“I always try to create something that’s timeless and kooky but takes people out of their world and transports them to another,” says hospitality entrepreneur Tracey Lester, owner of The Gertrude Hotel. When she owned Yelza (now the Fitzroy Beer Garden) and the Builders Arms in the ’90s and early 2000s, Gertrude Street was pretty drab. These days, it’s a vibrant hub of cafes, restaurants, bars and boutiques, so to create a space that stands out takes some doing. But, as always, Lester has pulled it off.

From the street – the David Bowie lightning-bolt paintwork on the facade notwithstanding – you can still tell the building is a 19th-century pub, but those thoughts are gone once you’re inside. As with Lester’s eclectic CBD spot, The Carlton Club, the fit-out is wild. There are 1800 holographic glass domes of varying sizes attached to the walls, all hand-blown by Lester and glass artist Mark Douglass. Flocking covers fake indoor plants and some of the domes, while triangular glass chandeliers (also made by Lester) dangle over a movie-theatre carpet. A trained artist, Lester is much more interested in creating something visually gripping than just opening another watering hole. “My pubs are my artwork now,” Lester says. “Half of the reason why I’m doing it is to entertain myself – it’s my living artwork, it’s my latest exhibition.”

Don’t take the design for self-indulgence though – Lester is a long-time publican with a knack for balance, and The Gertrude Hotel is still a pub, whichever way you look at it. “It’s trying to bridge between the high-end food at Marion and what I think The Napier does so well, which is a great Fitzroy pub,” Lester says. Chef Serradan Sharp (The Press Club, Maze) is running the kitchen, which faithfully blends those classic counter meals with some of his fine-dining influences.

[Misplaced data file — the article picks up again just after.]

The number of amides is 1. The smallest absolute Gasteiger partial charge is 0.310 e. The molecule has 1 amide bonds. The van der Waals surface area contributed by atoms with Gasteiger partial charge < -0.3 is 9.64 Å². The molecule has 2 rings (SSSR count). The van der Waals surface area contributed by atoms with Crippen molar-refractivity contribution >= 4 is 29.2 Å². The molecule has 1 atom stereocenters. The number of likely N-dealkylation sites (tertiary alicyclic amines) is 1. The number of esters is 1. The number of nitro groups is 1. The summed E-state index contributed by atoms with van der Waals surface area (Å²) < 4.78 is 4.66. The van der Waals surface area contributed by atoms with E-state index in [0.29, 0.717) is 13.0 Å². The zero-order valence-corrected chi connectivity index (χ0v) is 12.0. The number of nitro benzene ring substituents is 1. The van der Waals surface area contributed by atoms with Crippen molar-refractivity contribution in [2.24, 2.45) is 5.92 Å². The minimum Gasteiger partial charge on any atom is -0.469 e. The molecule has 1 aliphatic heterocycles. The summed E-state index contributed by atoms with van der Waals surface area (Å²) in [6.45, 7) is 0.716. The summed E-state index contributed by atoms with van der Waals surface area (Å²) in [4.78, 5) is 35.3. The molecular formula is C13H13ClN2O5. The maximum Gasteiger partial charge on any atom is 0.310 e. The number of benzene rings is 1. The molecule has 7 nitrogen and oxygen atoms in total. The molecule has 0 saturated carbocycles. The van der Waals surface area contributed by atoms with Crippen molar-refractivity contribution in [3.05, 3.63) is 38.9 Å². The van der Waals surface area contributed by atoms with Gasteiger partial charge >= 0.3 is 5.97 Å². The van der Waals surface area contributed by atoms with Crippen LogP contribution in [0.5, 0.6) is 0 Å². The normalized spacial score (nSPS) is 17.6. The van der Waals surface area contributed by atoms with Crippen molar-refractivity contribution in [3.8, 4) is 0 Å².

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“It’s trying to find that balance,” says Sharp. “It’s almost like a wine-bar feel with the small sharing plates, but also being able to sit down and have a steak if you like.” Sharp’s most inventive dishes are those small plates. Aged Comté from Bill’s Farm is cooked with tapioca pearls and dusted with vegan parmesan salt, while Skull Island prawns are seared on the binchotan (white charcoal) grill and served with ‘nduja butter. Sharp also offers two larger options for sharing: a full chicken or a Southeast Asian-influenced whole flounder.

“Flounder is the perfect sharing fish, I think,” Sharp says. “That’s cooked on the barbeque and then we make a nuoc mam sauce, a Vietnamese sauce of chilli, fish sauce, lime juice and brown sugar.” Mains include pine-mushroom rigatoni, and classics like schnitzel, porterhouse steak and cheeseburgers.

Lester has lived in the Gertrude Street area for 32 years, so she understands how things have changed. Though The Gertrude Hotel is geared towards danceable DJs and cocktails, it’s equally set up for family dinners with kids or a quiet weeknight pint. However you want to approach it, Lester knows her flair will get through. “Try and be unhappy in here, Evan!” she says, half yelling. And it’s a challenge she knows any of us would gladly lose.

The Gertrude Hotel
148 Gertrude Street, Fitzroy
0404 827 418

Wed to Thu 4pm–11pm
Fri to Sat 4pm–1am
Sun 1pm–10pm